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The Thai Journalists Association (TJA), the Southeast Asian Press Alliance (SEAPA), the Committee to Protect Journalists (CPJ) and Reporters Without Borders (RSF) are calling on two warring factions in Thailand to end their targeted attacks on reporters and media outlets and allow all journalists to freely report on the current political crisis.

Anti-government protesters led by the People's Alliance for Democracy (PAD) occupied Bangkok's two main airports for more than a week, leaving over 300,000 people stranded. Although they declared victory and ended their airport occupation after a 2 December court decision forced the prime minister from office, their leader warned he's ready to call demonstrators back to the streets.

During the protests, numerous journalists and media outlets reported harassment, shootings and physical attacks by both PAD and the pro-government United Front for Democracy against Dictatorship (UDD).

In one incident, unidentified men fired grenades at the satellite television station ASTV office in Bangkok on 24 November, reports SEAPA. There were no injuries or serious damages, but four days later, another grenade attack on ASTV injured a newscaster. ASTV, owned by media mogul and PAD leader Sondhi Limthongkul, has been broadcasting live, around the clock reports of PAD's rallies.

PAD protesters fired shots and threw a home-made bomb at the Bangkok studios of the pro-government station Taxi Radio 92.75 FM on 26 November, injuring two people, say CPJ and RSF. Bangkok's taxi drivers are a strong constituency for exiled former premier Thaksin Shinawatra, whom the PAD strongly opposes. According to RSF, PAD security agents had beaten taxi drivers at the same spot on the previous day.

Meanwhile, on 25 November, UDD protesters surrounded the Chiang Mai-based offices of local Vihok radio station operator Therdsak Jiemkitwattana, an ASTV supporter, reports CPJ. The group dragged his father from his car when he approached the besieged station. He was beaten and shot dead.

According to SEAPA, reporters based at the airports complained that PAD protesters videotaped them doing their job, conducted physical searches and confiscated cameras and film, and pressed them to only report positive stories on their party. In one incident at Don Mueang, Bangkok's domestic airport, a photographer from the leading Thai-language newspaper "Thai Rath" was attacked on 28 November by PAD security guards after taking pictures of a PAD guard assaulting a man.

Alarmed by the series of attacks on journalists, TJA, along with The Press Council of Thailand, the Confederation of Thai Journalists, the Thai Broadcast Journalists' Association and the Association of Thai Cable Operators, issued a statement on 1 December calling on both the government and PAD to stop violent acts against journalists and allow them to perform their duties unhampered.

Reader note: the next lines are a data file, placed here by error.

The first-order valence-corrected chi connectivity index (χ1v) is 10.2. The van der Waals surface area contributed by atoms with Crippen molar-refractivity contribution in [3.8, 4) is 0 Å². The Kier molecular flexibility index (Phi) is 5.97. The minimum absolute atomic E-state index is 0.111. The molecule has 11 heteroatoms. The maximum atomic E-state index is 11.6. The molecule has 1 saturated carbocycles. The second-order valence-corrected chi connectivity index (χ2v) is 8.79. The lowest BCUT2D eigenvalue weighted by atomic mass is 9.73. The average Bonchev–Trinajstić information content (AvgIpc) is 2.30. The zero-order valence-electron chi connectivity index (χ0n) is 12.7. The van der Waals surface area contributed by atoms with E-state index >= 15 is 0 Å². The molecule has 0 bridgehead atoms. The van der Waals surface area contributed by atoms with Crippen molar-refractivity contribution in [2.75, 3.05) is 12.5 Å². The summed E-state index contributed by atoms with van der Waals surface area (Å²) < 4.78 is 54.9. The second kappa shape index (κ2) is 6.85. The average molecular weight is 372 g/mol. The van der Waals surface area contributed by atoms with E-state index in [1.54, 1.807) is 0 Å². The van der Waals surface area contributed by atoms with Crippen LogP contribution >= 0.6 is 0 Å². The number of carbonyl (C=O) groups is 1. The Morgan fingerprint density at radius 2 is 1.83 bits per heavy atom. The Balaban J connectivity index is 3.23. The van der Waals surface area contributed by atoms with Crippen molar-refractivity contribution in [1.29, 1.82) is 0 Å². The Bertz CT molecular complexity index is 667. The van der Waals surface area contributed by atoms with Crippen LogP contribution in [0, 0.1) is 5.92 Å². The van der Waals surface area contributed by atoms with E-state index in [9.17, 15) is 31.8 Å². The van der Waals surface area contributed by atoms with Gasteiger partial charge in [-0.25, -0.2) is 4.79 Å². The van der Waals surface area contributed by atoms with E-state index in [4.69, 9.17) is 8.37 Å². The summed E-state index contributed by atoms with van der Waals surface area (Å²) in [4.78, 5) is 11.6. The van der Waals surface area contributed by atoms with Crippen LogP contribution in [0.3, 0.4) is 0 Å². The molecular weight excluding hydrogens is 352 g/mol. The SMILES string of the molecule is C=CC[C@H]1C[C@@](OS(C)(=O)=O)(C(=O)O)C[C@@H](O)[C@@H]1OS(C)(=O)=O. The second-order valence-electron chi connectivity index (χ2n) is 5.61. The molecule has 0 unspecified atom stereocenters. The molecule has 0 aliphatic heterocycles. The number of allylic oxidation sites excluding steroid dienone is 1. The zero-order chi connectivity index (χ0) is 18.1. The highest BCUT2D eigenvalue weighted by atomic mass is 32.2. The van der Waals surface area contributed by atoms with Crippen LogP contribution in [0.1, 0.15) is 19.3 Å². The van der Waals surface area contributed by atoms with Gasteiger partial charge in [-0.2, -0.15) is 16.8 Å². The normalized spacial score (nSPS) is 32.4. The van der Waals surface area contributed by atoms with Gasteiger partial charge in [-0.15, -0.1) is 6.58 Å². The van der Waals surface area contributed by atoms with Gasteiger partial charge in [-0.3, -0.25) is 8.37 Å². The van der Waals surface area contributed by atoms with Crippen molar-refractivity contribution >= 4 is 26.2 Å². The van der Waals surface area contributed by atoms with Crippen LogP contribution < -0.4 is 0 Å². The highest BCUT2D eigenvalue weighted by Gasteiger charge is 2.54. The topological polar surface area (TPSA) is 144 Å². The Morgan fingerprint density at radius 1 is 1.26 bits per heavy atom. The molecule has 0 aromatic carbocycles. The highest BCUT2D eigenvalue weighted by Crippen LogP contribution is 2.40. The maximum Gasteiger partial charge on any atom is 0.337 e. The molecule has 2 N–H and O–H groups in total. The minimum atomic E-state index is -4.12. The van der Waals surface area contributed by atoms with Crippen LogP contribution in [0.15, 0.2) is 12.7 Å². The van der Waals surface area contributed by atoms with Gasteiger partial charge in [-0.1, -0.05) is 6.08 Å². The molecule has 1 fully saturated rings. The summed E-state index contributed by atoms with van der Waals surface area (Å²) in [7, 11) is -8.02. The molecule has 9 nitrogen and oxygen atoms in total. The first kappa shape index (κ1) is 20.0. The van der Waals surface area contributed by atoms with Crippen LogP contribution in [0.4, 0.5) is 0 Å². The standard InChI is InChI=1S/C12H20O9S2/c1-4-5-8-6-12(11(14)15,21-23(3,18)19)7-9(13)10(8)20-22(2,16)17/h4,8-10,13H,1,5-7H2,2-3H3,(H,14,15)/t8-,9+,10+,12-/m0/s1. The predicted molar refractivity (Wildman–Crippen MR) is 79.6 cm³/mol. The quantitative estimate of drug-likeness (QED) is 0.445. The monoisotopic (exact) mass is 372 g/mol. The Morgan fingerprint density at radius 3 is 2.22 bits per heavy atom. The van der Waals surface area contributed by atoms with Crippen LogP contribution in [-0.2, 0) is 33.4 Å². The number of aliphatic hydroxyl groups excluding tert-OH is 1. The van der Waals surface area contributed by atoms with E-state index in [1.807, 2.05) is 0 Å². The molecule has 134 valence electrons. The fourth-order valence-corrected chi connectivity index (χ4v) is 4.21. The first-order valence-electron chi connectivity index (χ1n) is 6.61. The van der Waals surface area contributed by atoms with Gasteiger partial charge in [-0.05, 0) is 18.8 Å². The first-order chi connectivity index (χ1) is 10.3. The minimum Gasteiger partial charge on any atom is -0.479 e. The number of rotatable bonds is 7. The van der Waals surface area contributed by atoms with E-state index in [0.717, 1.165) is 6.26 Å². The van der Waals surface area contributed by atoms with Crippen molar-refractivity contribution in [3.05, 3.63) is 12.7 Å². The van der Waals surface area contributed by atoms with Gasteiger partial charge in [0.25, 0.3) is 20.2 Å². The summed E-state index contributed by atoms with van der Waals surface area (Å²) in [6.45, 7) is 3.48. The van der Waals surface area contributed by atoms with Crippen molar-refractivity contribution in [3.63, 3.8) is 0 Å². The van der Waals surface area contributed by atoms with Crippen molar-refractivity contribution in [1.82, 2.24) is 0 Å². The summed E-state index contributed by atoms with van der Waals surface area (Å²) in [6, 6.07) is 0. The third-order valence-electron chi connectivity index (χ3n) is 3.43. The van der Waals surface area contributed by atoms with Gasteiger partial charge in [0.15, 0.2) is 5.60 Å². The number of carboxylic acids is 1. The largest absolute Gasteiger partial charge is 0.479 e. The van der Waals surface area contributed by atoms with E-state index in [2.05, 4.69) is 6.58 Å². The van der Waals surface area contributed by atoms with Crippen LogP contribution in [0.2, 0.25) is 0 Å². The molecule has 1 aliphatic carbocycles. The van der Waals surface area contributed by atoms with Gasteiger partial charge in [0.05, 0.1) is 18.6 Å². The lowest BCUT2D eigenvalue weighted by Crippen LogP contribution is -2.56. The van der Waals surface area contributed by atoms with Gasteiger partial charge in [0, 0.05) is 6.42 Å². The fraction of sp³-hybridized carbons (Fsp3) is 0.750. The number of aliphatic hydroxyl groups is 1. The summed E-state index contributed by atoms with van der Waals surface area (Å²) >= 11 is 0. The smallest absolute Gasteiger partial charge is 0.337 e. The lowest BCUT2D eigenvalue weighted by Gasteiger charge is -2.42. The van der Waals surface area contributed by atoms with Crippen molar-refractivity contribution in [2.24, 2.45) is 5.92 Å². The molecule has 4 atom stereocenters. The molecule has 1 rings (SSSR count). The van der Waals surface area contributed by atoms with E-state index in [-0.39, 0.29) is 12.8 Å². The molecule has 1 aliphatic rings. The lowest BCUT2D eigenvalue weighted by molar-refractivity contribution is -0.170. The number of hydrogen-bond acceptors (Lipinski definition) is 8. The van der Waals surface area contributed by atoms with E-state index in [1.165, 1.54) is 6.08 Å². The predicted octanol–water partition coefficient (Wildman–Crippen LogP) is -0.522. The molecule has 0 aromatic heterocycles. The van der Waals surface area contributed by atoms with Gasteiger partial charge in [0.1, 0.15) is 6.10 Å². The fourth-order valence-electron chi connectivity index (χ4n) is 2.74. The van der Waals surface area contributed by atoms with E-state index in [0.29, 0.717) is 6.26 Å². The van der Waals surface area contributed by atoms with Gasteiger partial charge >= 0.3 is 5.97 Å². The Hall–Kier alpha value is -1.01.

"These acts are unacceptable since they obstruct the work of the media and threaten the people's right to access to information. We appeal to protesters of all sides to stop these acts once and for all," said the groups.

The statement emphasised the need for media to be objective for their own safety as well as for the public's right to know. "No matter what the outcome of the current violence is, the media has a duty to report facts fairly so that the public is equipped with enough information to make its own decisions," the groups said.

"We, therefore, appeal to demonstrators to realise and understand the work of the media. Any group that attacks the media will not win public support," they added.

TJA has offered to distribute arm bands marked "Press" so that reporters are easily identified while doing their job.

Sondhi warned that PAD will return to the streets if political change doesn't happen. At least six people have been killed and dozens injured in clashes in recent months.

PAD had been trying to topple Prime Minister Somchai Wongsawat for months, accusing him of being the puppet of his brother-in-law Thaksin. Thaksin was convicted of corruption and other charges after being ousted by a September 2006 military coup.

PAD claims Thailand's rural majority - who gave landslide election victories to the Thaksin camp mainly because of its generous social welfare policies - is too poorly educated to responsibly choose their representatives and says they are susceptible to vote buying. It wants the country to eliminate the system of one-person, one-vote, and instead have a mixed system in which most representatives are chosen by profession and social group.

With the court ruling that dissolved Thailand's top three ruling parties for electoral fraud and led to Somchai's resignation, the question of who will hold power in a democratic Thailand remains unanswered.

Visit these links:
- TJA:
- CPJ:
- RSF:
- IFEX Thailand page:
- AP:
(Photo: Protesters against the Thai government include ardent monarchists. Vincent Thian/AP)

(3 December 2008)

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